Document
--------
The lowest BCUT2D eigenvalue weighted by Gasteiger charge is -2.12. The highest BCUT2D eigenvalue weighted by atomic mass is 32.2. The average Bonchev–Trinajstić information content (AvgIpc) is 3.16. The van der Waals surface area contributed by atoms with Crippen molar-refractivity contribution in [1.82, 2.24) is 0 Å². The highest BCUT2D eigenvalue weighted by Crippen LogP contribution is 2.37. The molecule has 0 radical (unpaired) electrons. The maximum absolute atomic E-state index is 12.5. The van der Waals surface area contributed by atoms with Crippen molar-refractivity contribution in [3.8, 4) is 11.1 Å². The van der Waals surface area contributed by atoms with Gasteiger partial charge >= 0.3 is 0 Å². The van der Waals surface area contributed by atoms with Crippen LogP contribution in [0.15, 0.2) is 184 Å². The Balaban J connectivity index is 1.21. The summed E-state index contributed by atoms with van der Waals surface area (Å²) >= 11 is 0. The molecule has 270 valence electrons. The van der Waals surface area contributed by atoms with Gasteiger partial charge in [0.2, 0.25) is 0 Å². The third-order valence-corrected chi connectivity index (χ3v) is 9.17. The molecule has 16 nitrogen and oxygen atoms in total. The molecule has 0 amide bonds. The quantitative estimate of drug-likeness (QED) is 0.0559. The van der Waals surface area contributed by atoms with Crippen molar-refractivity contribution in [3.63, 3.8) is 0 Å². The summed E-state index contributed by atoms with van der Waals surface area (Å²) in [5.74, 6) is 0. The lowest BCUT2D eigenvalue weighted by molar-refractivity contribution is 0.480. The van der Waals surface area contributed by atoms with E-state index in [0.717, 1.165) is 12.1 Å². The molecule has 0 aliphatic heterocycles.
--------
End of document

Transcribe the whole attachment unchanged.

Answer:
The lowest BCUT2D eigenvalue weighted by Gasteiger charge is -2.12. The highest BCUT2D eigenvalue weighted by atomic mass is 32.2. The average Bonchev–Trinajstić information content (AvgIpc) is 3.16. The van der Waals surface area contributed by atoms with Crippen molar-refractivity contribution in [1.82, 2.24) is 0 Å². The highest BCUT2D eigenvalue weighted by Crippen LogP contribution is 2.37. The molecule has 0 radical (unpaired) electrons. The maximum absolute atomic E-state index is 12.5. The van der Waals surface area contributed by atoms with Crippen molar-refractivity contribution in [3.8, 4) is 11.1 Å². The van der Waals surface area contributed by atoms with Gasteiger partial charge >= 0.3 is 0 Å². The van der Waals surface area contributed by atoms with Crippen LogP contribution in [0.15, 0.2) is 184 Å². The Balaban J connectivity index is 1.21. The summed E-state index contributed by atoms with van der Waals surface area (Å²) >= 11 is 0. The molecule has 270 valence electrons. The van der Waals surface area contributed by atoms with Gasteiger partial charge in [0.2, 0.25) is 0 Å². The third-order valence-corrected chi connectivity index (χ3v) is 9.17. The molecule has 16 nitrogen and oxygen atoms in total. The molecule has 0 amide bonds. The quantitative estimate of drug-likeness (QED) is 0.0559. The van der Waals surface area contributed by atoms with Crippen molar-refractivity contribution in [3.63, 3.8) is 0 Å². The summed E-state index contributed by atoms with van der Waals surface area (Å²) in [5.74, 6) is 0. The lowest BCUT2D eigenvalue weighted by molar-refractivity contribution is 0.480. The van der Waals surface area contributed by atoms with E-state index in [0.717, 1.165) is 12.1 Å². The molecule has 0 aliphatic heterocycles.